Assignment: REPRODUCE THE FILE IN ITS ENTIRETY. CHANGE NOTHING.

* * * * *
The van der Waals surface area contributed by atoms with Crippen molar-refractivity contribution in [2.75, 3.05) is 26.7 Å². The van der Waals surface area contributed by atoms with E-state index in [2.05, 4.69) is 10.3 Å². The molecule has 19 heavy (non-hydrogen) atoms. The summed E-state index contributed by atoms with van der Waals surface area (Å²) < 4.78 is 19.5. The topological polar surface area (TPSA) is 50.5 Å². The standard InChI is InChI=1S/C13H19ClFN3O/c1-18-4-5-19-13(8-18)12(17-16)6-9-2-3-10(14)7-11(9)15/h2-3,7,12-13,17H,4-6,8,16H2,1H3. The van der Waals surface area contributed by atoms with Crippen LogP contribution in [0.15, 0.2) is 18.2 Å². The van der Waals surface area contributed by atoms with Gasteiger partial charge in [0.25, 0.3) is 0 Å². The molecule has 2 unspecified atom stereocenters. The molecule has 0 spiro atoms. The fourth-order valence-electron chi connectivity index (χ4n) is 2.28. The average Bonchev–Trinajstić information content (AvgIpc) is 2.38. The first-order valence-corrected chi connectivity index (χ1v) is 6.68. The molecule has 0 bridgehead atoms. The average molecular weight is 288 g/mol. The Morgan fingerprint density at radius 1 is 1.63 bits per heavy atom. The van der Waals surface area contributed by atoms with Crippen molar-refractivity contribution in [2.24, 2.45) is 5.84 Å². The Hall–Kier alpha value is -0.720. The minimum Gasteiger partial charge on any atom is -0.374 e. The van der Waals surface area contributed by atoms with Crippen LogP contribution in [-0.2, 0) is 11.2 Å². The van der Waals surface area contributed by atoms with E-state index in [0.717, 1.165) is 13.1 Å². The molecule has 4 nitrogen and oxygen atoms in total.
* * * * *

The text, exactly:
The van der Waals surface area contributed by atoms with Crippen molar-refractivity contribution in [2.75, 3.05) is 26.7 Å². The van der Waals surface area contributed by atoms with E-state index in [2.05, 4.69) is 10.3 Å². The molecule has 19 heavy (non-hydrogen) atoms. The summed E-state index contributed by atoms with van der Waals surface area (Å²) < 4.78 is 19.5. The topological polar surface area (TPSA) is 50.5 Å². The standard InChI is InChI=1S/C13H19ClFN3O/c1-18-4-5-19-13(8-18)12(17-16)6-9-2-3-10(14)7-11(9)15/h2-3,7,12-13,17H,4-6,8,16H2,1H3. The van der Waals surface area contributed by atoms with Crippen LogP contribution in [0.15, 0.2) is 18.2 Å². The van der Waals surface area contributed by atoms with Gasteiger partial charge in [0.25, 0.3) is 0 Å². The molecule has 2 unspecified atom stereocenters. The molecule has 0 spiro atoms. The fourth-order valence-electron chi connectivity index (χ4n) is 2.28. The average Bonchev–Trinajstić information content (AvgIpc) is 2.38. The first-order valence-corrected chi connectivity index (χ1v) is 6.68. The molecule has 0 bridgehead atoms. The average molecular weight is 288 g/mol. The Morgan fingerprint density at radius 1 is 1.63 bits per heavy atom. The van der Waals surface area contributed by atoms with Crippen molar-refractivity contribution in [2.24, 2.45) is 5.84 Å². The Hall–Kier alpha value is -0.720. The minimum Gasteiger partial charge on any atom is -0.374 e. The van der Waals surface area contributed by atoms with Crippen LogP contribution in [-0.2, 0) is 11.2 Å². The van der Waals surface area contributed by atoms with E-state index in [0.717, 1.165) is 13.1 Å². The molecule has 4 nitrogen and oxygen atoms in total.